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Attorney General's News Release

June 15, 2010

Attorney General Koster announces Missouri recovers $8.9 million in pharmaceutical company settlement -- AstraZeneca to pay $520 million to states and federal government --

Jefferson City, Mo. - Attorney General Chris Koster said today his office has reached a settlement with AstraZeneca Pharmaceuticals LP, in which Missouri will receive $8.9 million.  The agreement included the federal government and a number of states.  The settlement stems from allegations AstraZeneca engaged in an off-label marketing campaign that improperly promoted the antipsychotic drug, Seroquel. AstraZeneca will pay the states and the federal government a total of $520 million in damages and penalties to compensate Medicaid and various federal healthcare programs for harm suffered as a result of this conduct.

"This company unlawfully profited at the expense of taxpayers and people in need of our state's Medicaid services," Koster said.  "This settlement will make other companies think twice before resorting to such tactics."

Koster said Seroquel is one of a newer generation of antipsychotic medications (called atypical antipsychotics) used to treat certain psychological disorders. From January 1, 2001, through December 31, 2006, AstraZeneca promoted Seroquel for certain uses the Food and Drug Administration had not approved. The settlement resolves a government investigation into promotional activities undertaken by AstraZeneca that were directed to psychiatrists, primary care physicians, and other health care professionals for unapproved uses to treat medical conditions such as aggression, Alzheimer's disorder, anger management, anxiety, attention deficit hyperactivity disorder, dementia, and sleeplessness.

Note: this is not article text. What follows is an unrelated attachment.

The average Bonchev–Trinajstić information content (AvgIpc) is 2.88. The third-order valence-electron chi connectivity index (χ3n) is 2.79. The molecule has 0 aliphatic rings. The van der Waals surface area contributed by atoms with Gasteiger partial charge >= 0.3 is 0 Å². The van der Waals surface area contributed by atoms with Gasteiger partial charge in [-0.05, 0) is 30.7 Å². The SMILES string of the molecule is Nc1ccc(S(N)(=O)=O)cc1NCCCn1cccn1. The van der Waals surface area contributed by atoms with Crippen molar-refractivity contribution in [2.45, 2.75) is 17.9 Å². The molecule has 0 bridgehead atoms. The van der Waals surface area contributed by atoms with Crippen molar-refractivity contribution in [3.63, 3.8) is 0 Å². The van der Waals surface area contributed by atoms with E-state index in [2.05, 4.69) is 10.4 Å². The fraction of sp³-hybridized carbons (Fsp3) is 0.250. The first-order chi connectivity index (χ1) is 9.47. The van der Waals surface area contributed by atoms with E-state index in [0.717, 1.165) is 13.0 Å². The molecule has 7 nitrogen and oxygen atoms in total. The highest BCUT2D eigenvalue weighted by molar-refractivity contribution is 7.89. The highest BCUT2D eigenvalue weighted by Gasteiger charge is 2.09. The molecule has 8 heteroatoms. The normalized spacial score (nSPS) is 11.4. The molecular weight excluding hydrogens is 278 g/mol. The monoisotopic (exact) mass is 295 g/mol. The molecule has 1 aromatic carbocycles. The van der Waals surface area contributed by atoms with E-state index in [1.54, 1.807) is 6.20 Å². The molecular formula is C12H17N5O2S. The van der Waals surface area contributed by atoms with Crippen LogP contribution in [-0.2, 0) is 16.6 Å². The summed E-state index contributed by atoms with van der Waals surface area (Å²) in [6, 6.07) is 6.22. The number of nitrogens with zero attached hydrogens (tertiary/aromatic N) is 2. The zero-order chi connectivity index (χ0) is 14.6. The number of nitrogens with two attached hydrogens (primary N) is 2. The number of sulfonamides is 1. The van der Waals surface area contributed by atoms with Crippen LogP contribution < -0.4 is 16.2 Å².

In implementing its marketing campaign, AstraZeneca was also alleged to have made illegal payments to physicians, paying their way to travel to resort locations to "advise" AstraZeneca about marketing messages for unapproved uses, to serve as authors of articles written by AstraZeneca and its agents, and to conduct studies for unapproved uses of Seroquel.  The settlement resolves claims that, as a result of these promotional activities, AstraZeneca caused physicians to prescribe Seroquel for children, adolescents, and dementia patients in long-term care facilities, which are uses for which state Medicaid programs would not approve reimbursement.

As part of the settlement, AstraZeneca will enter into a Corporate Integrity Agreement with the United States Department of Health and Human Services, Office of the Inspector General, which will closely monitor the company's future marketing and sales practices.

This settlement is based on qui tam cases that were filed in the United States District Court for the Eastern District of Pennsylvania by relators - private parties who filed actions under state and federal false claims statutes.

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